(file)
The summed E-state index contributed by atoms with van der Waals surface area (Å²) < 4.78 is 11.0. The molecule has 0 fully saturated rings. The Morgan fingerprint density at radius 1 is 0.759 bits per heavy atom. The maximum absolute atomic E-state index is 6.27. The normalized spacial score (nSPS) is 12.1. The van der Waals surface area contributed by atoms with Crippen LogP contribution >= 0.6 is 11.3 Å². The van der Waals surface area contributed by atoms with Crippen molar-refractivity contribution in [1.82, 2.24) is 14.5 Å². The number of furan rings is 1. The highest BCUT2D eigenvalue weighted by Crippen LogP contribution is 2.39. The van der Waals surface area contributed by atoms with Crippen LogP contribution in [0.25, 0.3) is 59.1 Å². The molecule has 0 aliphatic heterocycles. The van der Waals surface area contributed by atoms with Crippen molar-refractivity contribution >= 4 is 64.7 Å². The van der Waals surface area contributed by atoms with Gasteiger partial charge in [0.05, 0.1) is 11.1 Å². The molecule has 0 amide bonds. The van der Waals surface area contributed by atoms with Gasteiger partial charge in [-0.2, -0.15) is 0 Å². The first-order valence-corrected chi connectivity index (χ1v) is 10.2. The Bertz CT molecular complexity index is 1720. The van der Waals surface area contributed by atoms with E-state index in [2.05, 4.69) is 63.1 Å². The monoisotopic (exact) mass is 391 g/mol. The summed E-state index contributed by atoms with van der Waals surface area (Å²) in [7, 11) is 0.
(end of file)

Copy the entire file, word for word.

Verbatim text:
The summed E-state index contributed by atoms with van der Waals surface area (Å²) < 4.78 is 11.0. The molecule has 0 fully saturated rings. The Morgan fingerprint density at radius 1 is 0.759 bits per heavy atom. The maximum absolute atomic E-state index is 6.27. The normalized spacial score (nSPS) is 12.1. The van der Waals surface area contributed by atoms with Crippen LogP contribution >= 0.6 is 11.3 Å². The van der Waals surface area contributed by atoms with Crippen molar-refractivity contribution in [1.82, 2.24) is 14.5 Å². The number of furan rings is 1. The highest BCUT2D eigenvalue weighted by Crippen LogP contribution is 2.39. The van der Waals surface area contributed by atoms with Crippen LogP contribution in [0.25, 0.3) is 59.1 Å². The molecule has 0 aliphatic heterocycles. The van der Waals surface area contributed by atoms with Crippen molar-refractivity contribution >= 4 is 64.7 Å². The van der Waals surface area contributed by atoms with Gasteiger partial charge in [0.05, 0.1) is 11.1 Å². The molecule has 0 amide bonds. The van der Waals surface area contributed by atoms with Gasteiger partial charge in [-0.2, -0.15) is 0 Å². The first-order valence-corrected chi connectivity index (χ1v) is 10.2. The Bertz CT molecular complexity index is 1720. The van der Waals surface area contributed by atoms with E-state index in [2.05, 4.69) is 63.1 Å². The monoisotopic (exact) mass is 391 g/mol. The summed E-state index contributed by atoms with van der Waals surface area (Å²) in [7, 11) is 0.